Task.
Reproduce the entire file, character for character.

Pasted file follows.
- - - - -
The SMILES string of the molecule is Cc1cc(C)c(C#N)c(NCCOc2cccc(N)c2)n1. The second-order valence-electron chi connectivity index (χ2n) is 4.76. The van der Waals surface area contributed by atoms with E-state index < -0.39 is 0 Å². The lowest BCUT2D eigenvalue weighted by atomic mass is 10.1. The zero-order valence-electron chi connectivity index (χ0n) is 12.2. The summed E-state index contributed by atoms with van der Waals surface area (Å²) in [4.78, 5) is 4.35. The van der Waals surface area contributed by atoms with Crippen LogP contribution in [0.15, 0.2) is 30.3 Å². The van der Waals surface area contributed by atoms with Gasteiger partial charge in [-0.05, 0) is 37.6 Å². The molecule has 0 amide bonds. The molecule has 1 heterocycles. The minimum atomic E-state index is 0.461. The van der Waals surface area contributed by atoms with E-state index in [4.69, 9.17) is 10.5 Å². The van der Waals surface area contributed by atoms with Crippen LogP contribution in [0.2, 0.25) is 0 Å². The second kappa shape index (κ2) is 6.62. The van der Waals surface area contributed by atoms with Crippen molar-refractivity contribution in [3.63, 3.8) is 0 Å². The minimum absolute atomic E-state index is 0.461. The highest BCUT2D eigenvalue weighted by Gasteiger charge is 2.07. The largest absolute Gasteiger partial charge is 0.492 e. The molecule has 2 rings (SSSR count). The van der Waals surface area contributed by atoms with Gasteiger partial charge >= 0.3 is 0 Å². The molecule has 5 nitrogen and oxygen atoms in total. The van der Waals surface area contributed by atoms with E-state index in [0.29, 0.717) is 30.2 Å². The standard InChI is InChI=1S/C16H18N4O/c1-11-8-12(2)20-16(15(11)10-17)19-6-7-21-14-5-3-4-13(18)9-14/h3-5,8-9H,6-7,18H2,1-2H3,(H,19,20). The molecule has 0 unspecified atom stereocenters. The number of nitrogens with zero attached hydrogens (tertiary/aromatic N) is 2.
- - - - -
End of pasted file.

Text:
The SMILES string of the molecule is Cc1cc(C)c(C#N)c(NCCOc2cccc(N)c2)n1. The second-order valence-electron chi connectivity index (χ2n) is 4.76. The van der Waals surface area contributed by atoms with E-state index < -0.39 is 0 Å². The lowest BCUT2D eigenvalue weighted by atomic mass is 10.1. The zero-order valence-electron chi connectivity index (χ0n) is 12.2. The summed E-state index contributed by atoms with van der Waals surface area (Å²) in [4.78, 5) is 4.35. The van der Waals surface area contributed by atoms with Crippen LogP contribution in [0.15, 0.2) is 30.3 Å². The van der Waals surface area contributed by atoms with Gasteiger partial charge in [-0.05, 0) is 37.6 Å². The molecule has 0 amide bonds. The molecule has 1 heterocycles. The minimum atomic E-state index is 0.461. The van der Waals surface area contributed by atoms with E-state index in [4.69, 9.17) is 10.5 Å². The van der Waals surface area contributed by atoms with Crippen LogP contribution in [0.2, 0.25) is 0 Å². The second kappa shape index (κ2) is 6.62. The van der Waals surface area contributed by atoms with Crippen molar-refractivity contribution in [3.63, 3.8) is 0 Å². The minimum absolute atomic E-state index is 0.461. The highest BCUT2D eigenvalue weighted by Gasteiger charge is 2.07. The largest absolute Gasteiger partial charge is 0.492 e. The molecule has 2 rings (SSSR count). The van der Waals surface area contributed by atoms with Gasteiger partial charge >= 0.3 is 0 Å². The molecule has 5 nitrogen and oxygen atoms in total. The van der Waals surface area contributed by atoms with E-state index in [0.29, 0.717) is 30.2 Å². The standard InChI is InChI=1S/C16H18N4O/c1-11-8-12(2)20-16(15(11)10-17)19-6-7-21-14-5-3-4-13(18)9-14/h3-5,8-9H,6-7,18H2,1-2H3,(H,19,20). The molecule has 0 unspecified atom stereocenters. The number of nitrogens with zero attached hydrogens (tertiary/aromatic N) is 2.